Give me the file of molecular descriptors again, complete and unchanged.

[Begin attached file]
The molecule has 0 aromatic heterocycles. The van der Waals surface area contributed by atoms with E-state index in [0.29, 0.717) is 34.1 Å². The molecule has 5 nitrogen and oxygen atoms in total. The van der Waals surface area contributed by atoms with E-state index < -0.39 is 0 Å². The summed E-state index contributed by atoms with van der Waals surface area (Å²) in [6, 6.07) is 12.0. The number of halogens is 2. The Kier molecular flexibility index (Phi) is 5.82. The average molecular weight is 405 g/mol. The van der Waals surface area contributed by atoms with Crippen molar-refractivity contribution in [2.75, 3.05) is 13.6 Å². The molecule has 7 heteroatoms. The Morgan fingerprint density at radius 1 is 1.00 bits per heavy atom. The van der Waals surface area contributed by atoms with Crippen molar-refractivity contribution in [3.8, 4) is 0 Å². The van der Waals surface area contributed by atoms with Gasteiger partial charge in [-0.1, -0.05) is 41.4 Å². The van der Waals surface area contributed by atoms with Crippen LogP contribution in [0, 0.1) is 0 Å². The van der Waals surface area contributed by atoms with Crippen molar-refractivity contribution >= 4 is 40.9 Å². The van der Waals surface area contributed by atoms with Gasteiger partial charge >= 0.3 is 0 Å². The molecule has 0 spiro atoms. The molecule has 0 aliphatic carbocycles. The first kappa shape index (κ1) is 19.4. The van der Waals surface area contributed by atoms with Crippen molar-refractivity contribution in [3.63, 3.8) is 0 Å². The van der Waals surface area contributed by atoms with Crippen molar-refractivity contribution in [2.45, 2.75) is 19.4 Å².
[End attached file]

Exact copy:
The molecule has 0 aromatic heterocycles. The van der Waals surface area contributed by atoms with E-state index in [0.29, 0.717) is 34.1 Å². The molecule has 5 nitrogen and oxygen atoms in total. The van der Waals surface area contributed by atoms with E-state index < -0.39 is 0 Å². The summed E-state index contributed by atoms with van der Waals surface area (Å²) in [6, 6.07) is 12.0. The number of halogens is 2. The Kier molecular flexibility index (Phi) is 5.82. The average molecular weight is 405 g/mol. The van der Waals surface area contributed by atoms with Crippen molar-refractivity contribution in [2.75, 3.05) is 13.6 Å². The molecule has 7 heteroatoms. The Morgan fingerprint density at radius 1 is 1.00 bits per heavy atom. The van der Waals surface area contributed by atoms with Crippen molar-refractivity contribution in [3.8, 4) is 0 Å². The van der Waals surface area contributed by atoms with Gasteiger partial charge in [-0.1, -0.05) is 41.4 Å². The van der Waals surface area contributed by atoms with Crippen LogP contribution in [0, 0.1) is 0 Å². The van der Waals surface area contributed by atoms with Crippen molar-refractivity contribution >= 4 is 40.9 Å². The van der Waals surface area contributed by atoms with Gasteiger partial charge >= 0.3 is 0 Å². The molecule has 0 spiro atoms. The molecule has 0 aliphatic carbocycles. The first kappa shape index (κ1) is 19.4. The van der Waals surface area contributed by atoms with Crippen molar-refractivity contribution in [3.63, 3.8) is 0 Å². The van der Waals surface area contributed by atoms with Crippen molar-refractivity contribution in [2.45, 2.75) is 19.4 Å².